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Saturday November 21 1998

High-velocity bullets killed students 

Doctors have found metal bullet fragments in the bodies of students killed by
troops during bloody street protests last week. 
The military has launched an investigation into allegations that its soldiers
disobeyed top-level orders and opened fire with live rounds. 
Fragments from "high-velocity" bullets were found in the bodies of seven
students killed during rioting in which 16 people died, said Dr Mun'im Idries
of the state-run Cipto Mangunkusumo Hospital, where post mortem examinations
were carried out. 
"The bullets were small in diameter but produced fatalities," Dr Idries told
the Jakarta Post. 
Budi Sampurna, head of the hospital's forensic department, said the fragments
had been handed over to military investigators. 
Armed forces chief General Wiranto ordered an investigation to determine how
the deaths occurred despite live ammunition being banned during last week's
clashes, said Wayan Karya, spokesman for the Political and Security Affairs
Meanwhile angry students punched and kicked a cabinet minister after invading
a provincial airport where a number of government officials were holding a
meeting on Thursday, the Kompas newspaper reported. 
It said bodyguards rescued Agriculture Minister Soleh Solahuddin from a mob of
students in Padang. 
The minister later met the students, who demanded the military be removed from
government and that General Wiranto resign. 
Students have kept up their protests in the wake of the killings. 
Yesterday several hundred students gathered peacefully at a park just east of
the National Monument in Jakarta and demanded greater democratic change.
Dozens of security personnel looked on. 
Earlier at Atma Jaya Catholic University, the scene of the worst violence a
week ago, about 500 students, families and staff celebrated Mass for the dead.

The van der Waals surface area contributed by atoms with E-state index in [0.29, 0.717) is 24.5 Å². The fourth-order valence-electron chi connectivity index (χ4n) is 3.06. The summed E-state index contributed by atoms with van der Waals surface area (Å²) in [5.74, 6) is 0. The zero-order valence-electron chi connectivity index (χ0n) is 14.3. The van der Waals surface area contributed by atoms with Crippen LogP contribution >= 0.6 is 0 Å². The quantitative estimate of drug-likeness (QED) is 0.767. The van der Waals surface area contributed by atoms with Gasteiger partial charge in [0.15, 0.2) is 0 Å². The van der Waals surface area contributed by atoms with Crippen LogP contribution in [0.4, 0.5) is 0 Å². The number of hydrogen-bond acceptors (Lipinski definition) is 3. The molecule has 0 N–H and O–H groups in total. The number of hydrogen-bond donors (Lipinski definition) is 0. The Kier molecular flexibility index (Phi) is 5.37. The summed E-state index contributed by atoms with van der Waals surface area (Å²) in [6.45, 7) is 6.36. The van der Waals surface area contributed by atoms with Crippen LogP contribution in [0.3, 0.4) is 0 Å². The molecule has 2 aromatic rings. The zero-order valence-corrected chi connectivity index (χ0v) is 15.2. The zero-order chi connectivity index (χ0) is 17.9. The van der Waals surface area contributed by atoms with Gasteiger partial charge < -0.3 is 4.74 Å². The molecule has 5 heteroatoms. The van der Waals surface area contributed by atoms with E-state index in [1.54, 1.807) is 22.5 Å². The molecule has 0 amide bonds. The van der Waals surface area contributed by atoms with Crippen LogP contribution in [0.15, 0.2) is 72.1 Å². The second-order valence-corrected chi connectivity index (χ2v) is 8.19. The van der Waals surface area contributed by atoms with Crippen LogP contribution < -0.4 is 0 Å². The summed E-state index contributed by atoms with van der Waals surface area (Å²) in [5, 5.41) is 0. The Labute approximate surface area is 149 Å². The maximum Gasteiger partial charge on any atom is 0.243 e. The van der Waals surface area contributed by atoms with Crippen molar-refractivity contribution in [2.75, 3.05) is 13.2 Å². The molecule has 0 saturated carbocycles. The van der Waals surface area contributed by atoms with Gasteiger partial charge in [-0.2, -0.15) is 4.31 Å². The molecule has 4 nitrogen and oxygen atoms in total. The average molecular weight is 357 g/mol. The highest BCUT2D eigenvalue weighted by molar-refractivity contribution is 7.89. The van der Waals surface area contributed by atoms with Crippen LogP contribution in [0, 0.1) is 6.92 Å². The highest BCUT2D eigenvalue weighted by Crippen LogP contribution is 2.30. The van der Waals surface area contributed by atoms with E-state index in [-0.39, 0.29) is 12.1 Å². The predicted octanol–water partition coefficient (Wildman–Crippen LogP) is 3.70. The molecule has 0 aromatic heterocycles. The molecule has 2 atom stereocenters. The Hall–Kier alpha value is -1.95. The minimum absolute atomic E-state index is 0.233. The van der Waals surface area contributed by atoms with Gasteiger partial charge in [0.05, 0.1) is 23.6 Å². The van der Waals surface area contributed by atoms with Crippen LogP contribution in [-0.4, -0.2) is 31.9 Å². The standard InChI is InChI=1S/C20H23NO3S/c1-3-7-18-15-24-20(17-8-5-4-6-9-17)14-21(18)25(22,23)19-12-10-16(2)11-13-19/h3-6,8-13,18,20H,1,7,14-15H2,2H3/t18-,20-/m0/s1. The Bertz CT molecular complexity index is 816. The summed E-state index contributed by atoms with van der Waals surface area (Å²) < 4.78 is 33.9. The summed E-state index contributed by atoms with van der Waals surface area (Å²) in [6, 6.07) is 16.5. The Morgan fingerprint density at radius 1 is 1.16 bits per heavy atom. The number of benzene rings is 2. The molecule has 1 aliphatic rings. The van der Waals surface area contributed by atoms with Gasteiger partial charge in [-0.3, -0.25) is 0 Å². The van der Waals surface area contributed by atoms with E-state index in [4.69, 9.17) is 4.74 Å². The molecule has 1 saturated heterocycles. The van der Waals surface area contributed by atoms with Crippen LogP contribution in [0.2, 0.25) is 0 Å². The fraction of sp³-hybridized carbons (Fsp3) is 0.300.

Jakarta police spokesman Edward Aritonang said 70 people would be tried on
charges related to looting which was triggered by last week's student clashes.
On Thursday, about 3,000 students demanded that ex-president Suharto be hanged
and his wealth seized after soldiers stopped them from marching on his house. 
Kompas reported that offices and cars were burned in two separate riots in
South Sumatra province. 
A shrimp hatchery near Bandar Lampung was ransacked by about 1,000 people,
while 2,500 more rampaged through a hatchery in nearby Mesuji, police told the

Saturday November 21 1998

Pro-democracy activists find support growing 

Hetty Malik stands at the gates of Jakarta's Atma Jaya University, recalling
how the euphoria of a 3,000-strong pro-democracy protest degenerated into the
panic of street battles after soldiers opened fire on students. 
Eight students died in the melee last week. Bloody rioting and looting in
other parts of the city killed at least eight more, including members of the
In a gentle tropical rain, she watches supporters leave messages swearing to
continue the protests until Indonesian President Bacharuddin Habibie is
toppled - just as students led the struggle to force his predecessor, Suharto,
out of office. 
"It is a great tragedy," the diminutive 20-year-old English language student
says. "The killing must stop." 
The deaths sent shock waves through the student movement, which is driving
Indonesia's fledgling democracy movement. 
Mr Suharto stepped down in May, but the students and Mr Habibie's detractors
say his rule is little different from Mr Suharto's. 
On the pavement outside Atma Jaya, commuters and passers-by crouch over a
white banner, writing messages of condolence and support for the dead
"Your lives were taken for reform. This will not be forgotten," reads one.
"Keep on struggling to destroy the evil of the nation," said another. Wreathes
of palm fronds and flowers stand nearby. 
At the gates of the Parliament other students placed paper roses at the feet
of riot police who, armed with sticks and shields, prevented their entry. 
At other ceremonies, students raised their fists and bowed their heads in
prayer before taking to the streets again. 
"None of us are afraid of the soldiers," Arif Rachman, a protest organiser
"We are getting stronger now because of the killing of our colleagues." 
Workers come out of the office towers in Jakarta's business district to clap
and shout messages of support during rallies. Drivers sound their horns and
In St Carolus Hospital in central Jakarta, Engkus Kusnadi is kept alive by
artificial respiration and intravenous feeding devices. 
Unable to eat or speak and unaware of his surroundings, the 19-year-old
architecture student was beaten by police during the violence at Atma Jaya,
his friends said. 
His father said it was the first time his son had joined in a protest.